As Mayor Bill de Blasio prepares to choose a new leader for the nation’s largest school system, no one is watching that decision more closely than Mark Treyger.
Treyger, a former history teacher who was recently named chairman of the city council’s education committee, will be responsible for holding the new schools chief accountable. In that role, the Brooklyn Democrat plans to support many of the de Blasio initiatives that the next chancellor will carry out — from expanded preschool to more social services in schools.
But Treyger also has some tough questions for the mayor and his yet-to-be-named schools chief. How do they plan to reduce school segregation? What is the mayor’s overarching vision for the school system? And must he choose the chancellor behind closed doors?
“I do believe that the best decisions are the ones where you involve critical stakeholders,” Treyger told Chalkbeat in a recent interview.
Below are some of the education issues that Treyger said he’ll be paying close attention to as de Blasio prepares to hand the reins of the school system over to a new chancellor.
1. What’s the larger vision for the school system?
Free pre-K has been de Blasio’s signature education accomplishment, but he’s also rolled out an assortment of lesser-known initiatives.
Many of them fall under the banner of “Equity and Excellence for All,” including efforts to make Advanced Placement classes available to all high-school students by 2021 and computer-science courses available to all students by 2025. Some critics have pointed out that many of those programs won’t be fully phased in until after de Blasio leaves. Others — including Treyger — wonder what they all add up to.
“It’s been a commendable beginning,” he said. “But I’m looking for a larger vision.”
On a practical level, Treyger also questioned whether the education department has laid the groundwork to roll out some of those initiatives. He said will work to make sure all schools have the infrastructure they need, such as reliable internet service and appropriate technology, to make sure they can offer courses like computer science.
“How can you have a conversation about computers,” he said, “when the lights don’t even work?”
2. Why not make the chancellor search public?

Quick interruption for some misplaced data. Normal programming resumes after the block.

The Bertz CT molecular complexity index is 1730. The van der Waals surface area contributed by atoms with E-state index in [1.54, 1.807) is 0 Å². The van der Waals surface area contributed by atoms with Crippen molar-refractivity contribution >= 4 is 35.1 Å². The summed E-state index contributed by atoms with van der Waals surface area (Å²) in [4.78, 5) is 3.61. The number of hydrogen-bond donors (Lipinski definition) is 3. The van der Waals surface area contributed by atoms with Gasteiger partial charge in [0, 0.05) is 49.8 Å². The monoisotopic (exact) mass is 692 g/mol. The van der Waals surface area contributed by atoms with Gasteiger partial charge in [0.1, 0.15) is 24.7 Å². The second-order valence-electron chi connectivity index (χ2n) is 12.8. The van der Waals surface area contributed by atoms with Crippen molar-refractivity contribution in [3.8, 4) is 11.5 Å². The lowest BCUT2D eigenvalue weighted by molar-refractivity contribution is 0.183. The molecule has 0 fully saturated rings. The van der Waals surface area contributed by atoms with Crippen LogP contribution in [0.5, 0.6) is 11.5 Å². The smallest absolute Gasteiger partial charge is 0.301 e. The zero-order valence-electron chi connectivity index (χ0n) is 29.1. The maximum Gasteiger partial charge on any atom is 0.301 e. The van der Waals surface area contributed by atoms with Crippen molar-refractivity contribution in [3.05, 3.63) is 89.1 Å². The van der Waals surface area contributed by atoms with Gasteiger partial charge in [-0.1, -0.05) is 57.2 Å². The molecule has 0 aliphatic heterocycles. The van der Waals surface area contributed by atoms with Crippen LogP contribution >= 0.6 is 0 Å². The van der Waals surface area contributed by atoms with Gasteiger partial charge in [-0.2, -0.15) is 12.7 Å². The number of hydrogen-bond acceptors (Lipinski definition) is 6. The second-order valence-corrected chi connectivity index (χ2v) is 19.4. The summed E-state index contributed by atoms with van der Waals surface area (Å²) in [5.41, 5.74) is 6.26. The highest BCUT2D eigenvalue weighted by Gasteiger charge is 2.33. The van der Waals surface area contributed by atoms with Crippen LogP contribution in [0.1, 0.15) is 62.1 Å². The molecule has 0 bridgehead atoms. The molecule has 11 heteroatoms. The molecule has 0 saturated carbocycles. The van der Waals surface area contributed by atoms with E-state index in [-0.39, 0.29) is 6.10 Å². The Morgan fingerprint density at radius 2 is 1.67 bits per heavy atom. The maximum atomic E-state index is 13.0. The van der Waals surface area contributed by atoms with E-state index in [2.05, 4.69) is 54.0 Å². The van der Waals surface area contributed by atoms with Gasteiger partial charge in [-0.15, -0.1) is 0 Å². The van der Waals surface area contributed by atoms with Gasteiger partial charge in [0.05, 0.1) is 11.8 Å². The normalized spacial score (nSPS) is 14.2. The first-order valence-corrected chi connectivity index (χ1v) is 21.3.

Treyger thinks a compromise is possible: Let the mayor choose chancellor candidates, but then give the city council the power to vet the candidates during public hearings before signing off on the mayor’s pick.
“I believe that we should be open to moving towards a process where the city council has advise-and-consent power,” he said, adding that the legislature should consider altering the mayoral control law next year to give city lawmakers that power.
3. How serious is this administration about tackling school segregation?
School integration was not on de Blasio’s agenda when he came into office.
But after a grassroots movement of parents and educators called on the mayor to address the school system’s severe racial and socioeconomic segregation, he took some small steps in that direction. The education department released a “school diversity” plan last year, and has launched an integration-aimed admissions program at a few dozen schools and in one Manhattan district.
However, Treyger thinks the city can and must do more — including aligning school enrollment, zoning, and housing policies to work towards the same goal of integration.
“If we’re serious about addressing [segregation], we have to know the difference between managing the problem and actually solving it,” he said. “I think that we’ve seen, thus far, more management than actually solving.”
4. What’s next for the Renewal program?
The mayor’s $582 million “Renewal” program for struggling schools is at a crossroads.
De Blasio made a big bet that his administration could quickly rehabilitate 94 low-performing schools by giving them extra social services and academic support. But the program has achieved mixed results, and now the education department is planning to shutter eight Renewal schools next year — part of the largest round of school closures under de Blasio.
Meanwhile, another 21 schools that officials say have made significant progress will slowly transition out of the program.
Treyger’s first oversight hearing as education chairman, set for next week, will focus on the program. He has spent the last few weeks visiting schools in the program and says he wants to understand what the city’s future plans are for supporting those schools. And he wants to be sure that if struggling schools improve enough to leave the program, their extra support won’t suddenly be cut. (The education department has committed to maintaining the full budget allocation they receive through the city’s funding formula and extra social services for the 21 schools that are improving enough to leave the program.)
“We will not be happy,” he said, “if we learn that a school that is improving or turning things around — that its reward is a funding cut.”